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Beyond that, some states (through the USDA) do have laws regulating minimum requirements for facilities bottling honey for sale to the public. It may be necessary to have an inspection but some area have more relaxed rules for hobby producers.

Consider what type of honey label is required for your products by the FDA. We are not talking about how pretty it looks but rather does it contain necessary information.

Honey is sold by net weight – not volume. This means a 36 fl oz quart jar actually hold 44 oz net wt of honey. You should include grams as well. Your label should reflect the correct weight of the honey in the jar – not the total weight of honey, jar and lid.

This is even more important if you are planning to sell bulk cases wholesale to a local store or retailer.  Check with your state agriculture department for more information. Health food stores are good sources to offer your pure product.

The requirements are often much easier to meet than say for a commercial kitchen or other types of food prep.  Don’t be discouraged by the guidelines but be sure to check them out.

Do You Need a License to Sell Honey?

Licenses usually refer to sales records and tax issues.  The best way to get current and correct information about whether or not you need a license is to contact your state Department of Revenue.

Many areas have cottage industry laws that allow you to sell a certain dollar amount of products without any regulation or registration.  But, this varies greatly from one location to another.  Your local beekeepers association will also have good information for your area.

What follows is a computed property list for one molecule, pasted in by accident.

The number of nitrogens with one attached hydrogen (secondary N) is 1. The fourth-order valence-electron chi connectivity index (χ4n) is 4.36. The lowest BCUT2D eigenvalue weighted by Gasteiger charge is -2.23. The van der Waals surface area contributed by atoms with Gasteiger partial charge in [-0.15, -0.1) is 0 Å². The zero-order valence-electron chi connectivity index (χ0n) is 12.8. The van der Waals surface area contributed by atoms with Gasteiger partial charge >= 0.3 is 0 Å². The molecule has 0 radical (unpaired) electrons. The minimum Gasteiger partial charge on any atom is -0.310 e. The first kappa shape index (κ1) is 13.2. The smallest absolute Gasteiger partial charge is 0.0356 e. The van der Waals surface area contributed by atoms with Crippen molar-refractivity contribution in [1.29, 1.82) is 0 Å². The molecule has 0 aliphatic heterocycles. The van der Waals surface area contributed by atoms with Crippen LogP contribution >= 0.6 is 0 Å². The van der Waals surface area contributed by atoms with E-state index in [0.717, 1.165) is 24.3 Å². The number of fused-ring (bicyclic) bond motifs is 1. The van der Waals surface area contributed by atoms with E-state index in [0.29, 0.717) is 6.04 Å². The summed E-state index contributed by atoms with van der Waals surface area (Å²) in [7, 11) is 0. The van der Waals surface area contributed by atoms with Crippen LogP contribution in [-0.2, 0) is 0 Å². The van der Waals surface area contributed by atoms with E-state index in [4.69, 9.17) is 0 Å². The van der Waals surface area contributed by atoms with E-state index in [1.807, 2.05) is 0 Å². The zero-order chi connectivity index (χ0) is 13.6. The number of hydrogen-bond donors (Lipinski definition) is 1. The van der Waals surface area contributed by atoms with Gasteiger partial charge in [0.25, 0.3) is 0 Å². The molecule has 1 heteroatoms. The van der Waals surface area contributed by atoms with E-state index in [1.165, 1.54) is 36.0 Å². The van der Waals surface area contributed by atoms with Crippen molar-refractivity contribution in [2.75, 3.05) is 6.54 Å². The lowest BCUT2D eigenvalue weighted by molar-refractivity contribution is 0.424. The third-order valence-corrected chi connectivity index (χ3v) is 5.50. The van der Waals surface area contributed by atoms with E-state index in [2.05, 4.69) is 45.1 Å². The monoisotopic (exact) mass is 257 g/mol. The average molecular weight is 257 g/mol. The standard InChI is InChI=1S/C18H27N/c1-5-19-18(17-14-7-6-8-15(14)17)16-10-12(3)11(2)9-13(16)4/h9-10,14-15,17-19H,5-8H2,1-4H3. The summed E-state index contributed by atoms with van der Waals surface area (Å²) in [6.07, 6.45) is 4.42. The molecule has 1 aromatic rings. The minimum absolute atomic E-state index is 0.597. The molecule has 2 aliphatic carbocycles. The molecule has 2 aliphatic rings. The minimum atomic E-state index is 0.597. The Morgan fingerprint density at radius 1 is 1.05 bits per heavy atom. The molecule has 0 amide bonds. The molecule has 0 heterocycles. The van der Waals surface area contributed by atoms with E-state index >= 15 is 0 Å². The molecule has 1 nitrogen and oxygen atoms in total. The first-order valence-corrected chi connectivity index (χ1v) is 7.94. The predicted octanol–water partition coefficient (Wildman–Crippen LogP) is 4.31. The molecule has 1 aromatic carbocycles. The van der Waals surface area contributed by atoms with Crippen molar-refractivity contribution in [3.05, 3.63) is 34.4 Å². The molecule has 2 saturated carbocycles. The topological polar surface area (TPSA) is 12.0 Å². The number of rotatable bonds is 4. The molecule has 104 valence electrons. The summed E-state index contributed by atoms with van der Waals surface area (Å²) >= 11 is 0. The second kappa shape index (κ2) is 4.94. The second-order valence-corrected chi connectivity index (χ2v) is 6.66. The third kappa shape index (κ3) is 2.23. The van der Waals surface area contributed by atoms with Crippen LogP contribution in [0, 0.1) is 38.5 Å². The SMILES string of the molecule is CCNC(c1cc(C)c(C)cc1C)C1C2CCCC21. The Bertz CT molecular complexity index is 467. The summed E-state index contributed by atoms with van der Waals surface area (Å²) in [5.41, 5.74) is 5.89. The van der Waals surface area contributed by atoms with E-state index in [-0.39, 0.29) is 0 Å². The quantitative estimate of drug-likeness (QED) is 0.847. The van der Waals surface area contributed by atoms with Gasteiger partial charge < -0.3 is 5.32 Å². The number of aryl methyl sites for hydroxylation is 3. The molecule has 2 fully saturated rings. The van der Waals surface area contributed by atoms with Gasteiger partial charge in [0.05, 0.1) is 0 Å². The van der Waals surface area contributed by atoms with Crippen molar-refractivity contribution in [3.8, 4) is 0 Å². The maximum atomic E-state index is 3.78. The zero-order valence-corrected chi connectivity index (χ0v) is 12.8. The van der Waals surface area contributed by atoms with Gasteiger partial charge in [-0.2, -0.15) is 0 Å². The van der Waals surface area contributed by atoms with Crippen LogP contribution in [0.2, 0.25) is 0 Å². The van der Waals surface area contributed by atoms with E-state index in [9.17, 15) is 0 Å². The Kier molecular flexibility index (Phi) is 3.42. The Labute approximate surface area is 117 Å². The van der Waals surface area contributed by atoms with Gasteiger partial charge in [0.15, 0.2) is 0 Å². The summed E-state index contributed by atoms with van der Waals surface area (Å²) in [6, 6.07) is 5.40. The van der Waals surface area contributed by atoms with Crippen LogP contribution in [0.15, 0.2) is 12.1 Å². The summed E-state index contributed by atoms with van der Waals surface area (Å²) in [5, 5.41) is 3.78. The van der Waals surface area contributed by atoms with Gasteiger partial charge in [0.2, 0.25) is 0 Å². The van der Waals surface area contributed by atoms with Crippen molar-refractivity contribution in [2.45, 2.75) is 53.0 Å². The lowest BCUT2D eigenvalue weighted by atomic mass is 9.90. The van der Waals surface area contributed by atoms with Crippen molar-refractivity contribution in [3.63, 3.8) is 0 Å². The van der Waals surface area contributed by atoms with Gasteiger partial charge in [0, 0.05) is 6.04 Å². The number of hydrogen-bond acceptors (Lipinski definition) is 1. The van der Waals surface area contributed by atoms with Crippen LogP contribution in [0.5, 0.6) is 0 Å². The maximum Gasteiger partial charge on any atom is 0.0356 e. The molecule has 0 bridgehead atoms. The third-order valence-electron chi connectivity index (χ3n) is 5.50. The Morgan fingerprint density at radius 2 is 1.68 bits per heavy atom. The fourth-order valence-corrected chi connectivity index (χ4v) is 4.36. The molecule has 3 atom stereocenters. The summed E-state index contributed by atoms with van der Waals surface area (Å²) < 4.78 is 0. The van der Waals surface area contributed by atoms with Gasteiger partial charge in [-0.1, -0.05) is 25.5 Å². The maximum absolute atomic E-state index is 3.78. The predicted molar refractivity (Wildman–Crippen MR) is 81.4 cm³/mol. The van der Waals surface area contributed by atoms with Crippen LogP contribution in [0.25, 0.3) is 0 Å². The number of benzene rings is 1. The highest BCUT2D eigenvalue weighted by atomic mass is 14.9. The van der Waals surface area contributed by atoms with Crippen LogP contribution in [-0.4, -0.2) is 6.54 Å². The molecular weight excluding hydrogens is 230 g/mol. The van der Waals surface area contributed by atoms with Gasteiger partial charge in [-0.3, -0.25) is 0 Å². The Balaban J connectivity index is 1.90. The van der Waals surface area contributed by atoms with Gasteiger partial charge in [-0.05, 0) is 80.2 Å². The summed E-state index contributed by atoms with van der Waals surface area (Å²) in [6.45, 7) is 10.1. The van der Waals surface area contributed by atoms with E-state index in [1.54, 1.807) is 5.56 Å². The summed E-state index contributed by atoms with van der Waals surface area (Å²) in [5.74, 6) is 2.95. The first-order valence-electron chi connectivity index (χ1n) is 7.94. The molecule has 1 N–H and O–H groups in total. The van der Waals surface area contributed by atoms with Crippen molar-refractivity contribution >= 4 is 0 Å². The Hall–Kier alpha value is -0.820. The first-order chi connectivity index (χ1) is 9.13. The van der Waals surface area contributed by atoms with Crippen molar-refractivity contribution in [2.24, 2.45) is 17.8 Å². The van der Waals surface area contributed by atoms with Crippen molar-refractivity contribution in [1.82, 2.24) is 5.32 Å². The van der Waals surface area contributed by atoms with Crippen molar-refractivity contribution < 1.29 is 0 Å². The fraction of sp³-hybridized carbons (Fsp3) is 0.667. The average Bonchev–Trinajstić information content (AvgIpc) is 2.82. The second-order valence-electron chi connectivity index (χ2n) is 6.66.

However, even if you are not required to have a license, that does not mean you are exempt from the requirement of an inspected honey extracting and processing room. 

When it comes to requirements for licenses, paying taxes, and insurance – ask your tax professional.  Whether or not you need any of these depends on your location and risk level.

If you are approaching beekeeping as a business expect to have to do more paperwork. Like any business the profit you make from beekeeping involves many variables.

Where to Sell Honey

After your products are bottled and labeled, you are ready to make a profit.  But, you need to get the word out, and let customers know that you are in business.

  • selling from home
  • set up a booth at a Farmer’s Market
  • wholesale opportunities

Selling from Home or Honey Booth

One of the easiest methods of selling your honey crop is to sell it from your home.  Let people know you have fresh honey for sale and they buy it directly from you.